Arch Dis Child Fetal Neonatal Ed 90:F374-F379 doi:10.1136/adc.2003.047902
  • Original article

Prevalence of congenital anomalies in five British regions, 1991–99

  1. J Rankin1,
  2. S Pattenden2,
  3. L Abramsky3,
  4. P Boyd4,
  5. H Jordan5,
  6. D Stone5,
  7. M Vrijheid6,
  8. D Wellesley7,
  9. H Dolk8
  1. 1School of Population & Health Sciences (Epidemiology & Public Health), University of Newcastle, UK
  2. 2Environmental Epidemiology Unit, Department of Public Health and Policy, London School of Hygiene and Tropical Medicine, London, UK
  3. 3North Thames (West) EUROCAT Congenital Malformation Register, North Thames Perinatal Public Health Unit, Imperial School of Medicine (St Mary’s), Northwick Park Hospital, Harrow, UK
  4. 4Oxford Congenital Malformation Register, National Perinatal Epidemiology Unit, Institute of Health Sciences, Oxford, UK
  5. 5Greater Glasgow EUROCAT Register, Greater Glasgow NHS Board, Glasgow, UK
  6. 6Radiation Group, International Agency for Research on Cancer, Lyon, France
  7. 7Wessex Antenatally Diagnosed Congenital Anomalies Register, Princess Anne Hospital, Southampton, UK
  8. 8Faculty of Life and Health Sciences, University of Ulster at Jordanstown, Newtownabbey, UK
  1. Correspondence to:
    Dr J Rankin
    School of Population & Health Sciences (Epidemiology & Public Health), Framlington Place, University of Newcastle, Newcastle NE2 4HH, UK;
  • Accepted 2 February 2005


Aims: To describe trends in total and live birth prevalence, regional differences in prevalence, and outcome of pregnancy of selected congenital anomalies.

Methods: Population based registry study of 839 521 births to mothers resident in five geographical areas of Britain during 1991–99. Main outcome measures were: total and live birth prevalence; pregnancy outcome; proportion of stillbirths due to congenital anomalies; and secular trends.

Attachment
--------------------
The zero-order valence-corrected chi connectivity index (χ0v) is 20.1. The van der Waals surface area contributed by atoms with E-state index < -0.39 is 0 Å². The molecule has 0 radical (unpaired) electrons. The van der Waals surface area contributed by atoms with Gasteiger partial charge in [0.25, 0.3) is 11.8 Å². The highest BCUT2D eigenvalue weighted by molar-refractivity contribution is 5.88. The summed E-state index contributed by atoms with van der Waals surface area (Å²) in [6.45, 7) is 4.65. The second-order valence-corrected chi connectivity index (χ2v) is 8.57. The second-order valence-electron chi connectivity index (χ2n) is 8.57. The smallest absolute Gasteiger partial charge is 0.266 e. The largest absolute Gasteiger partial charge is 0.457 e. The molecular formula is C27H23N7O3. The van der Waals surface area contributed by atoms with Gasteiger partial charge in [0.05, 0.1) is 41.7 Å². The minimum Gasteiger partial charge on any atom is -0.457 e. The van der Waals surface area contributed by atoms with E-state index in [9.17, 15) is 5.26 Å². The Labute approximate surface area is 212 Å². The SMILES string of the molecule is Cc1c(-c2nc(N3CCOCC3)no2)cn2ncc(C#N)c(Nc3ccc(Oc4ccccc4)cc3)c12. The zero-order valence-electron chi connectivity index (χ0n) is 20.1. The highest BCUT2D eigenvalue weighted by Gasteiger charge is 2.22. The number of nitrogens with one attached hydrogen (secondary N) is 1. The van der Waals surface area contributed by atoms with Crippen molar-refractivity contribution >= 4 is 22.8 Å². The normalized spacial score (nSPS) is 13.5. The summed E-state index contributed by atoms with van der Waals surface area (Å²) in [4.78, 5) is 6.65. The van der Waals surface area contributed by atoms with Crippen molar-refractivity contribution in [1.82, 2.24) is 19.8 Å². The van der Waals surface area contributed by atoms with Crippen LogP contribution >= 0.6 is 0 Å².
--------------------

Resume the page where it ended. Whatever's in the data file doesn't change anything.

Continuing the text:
Results: The sample consisted of 10 844 congenital anomalies, giving a total prevalence of 129 per 10 000 registered births (95% CI 127 to 132). Live birth prevalence was 82.2 per 10 000 births (95% CI 80.3 to 84.2) and declined significantly with time. The proportion of all stillbirths with a congenital anomaly was 10.5% (453 stillbirths). The proportion of pregnancies resulting in a termination increased from 27% (289 cases) in 1991 to 34.7% (384 cases) in 1999, whereas the proportion of live births declined from 68.2% (730 cases) to 58.5% (648 cases). Although similar rates of congenital anomaly groups were notified to the registers, variation in rates by register was present. There was a secular decline in the total prevalence of non-chromosomal and an increase in chromosomal anomalies.

Conclusions: Regional variation exists in the prevalence of specific congenital anomalies. For some anomalies this can be partially explained by ascertainment variation. For others (neural tube defects, diaphragmatic hernia, gastroschisis), higher prevalence rates in the northern regions (Glasgow and Northern) were true differences. Live birth prevalence declined over the study due to an increase in terminations of pregnancy.


  • Funding: the study was funded by the Department of Health/Department for the Environment, Transport and Regions/Environment Agency Joint Research Programme on Landfill sites

  • Competing interests: none declared

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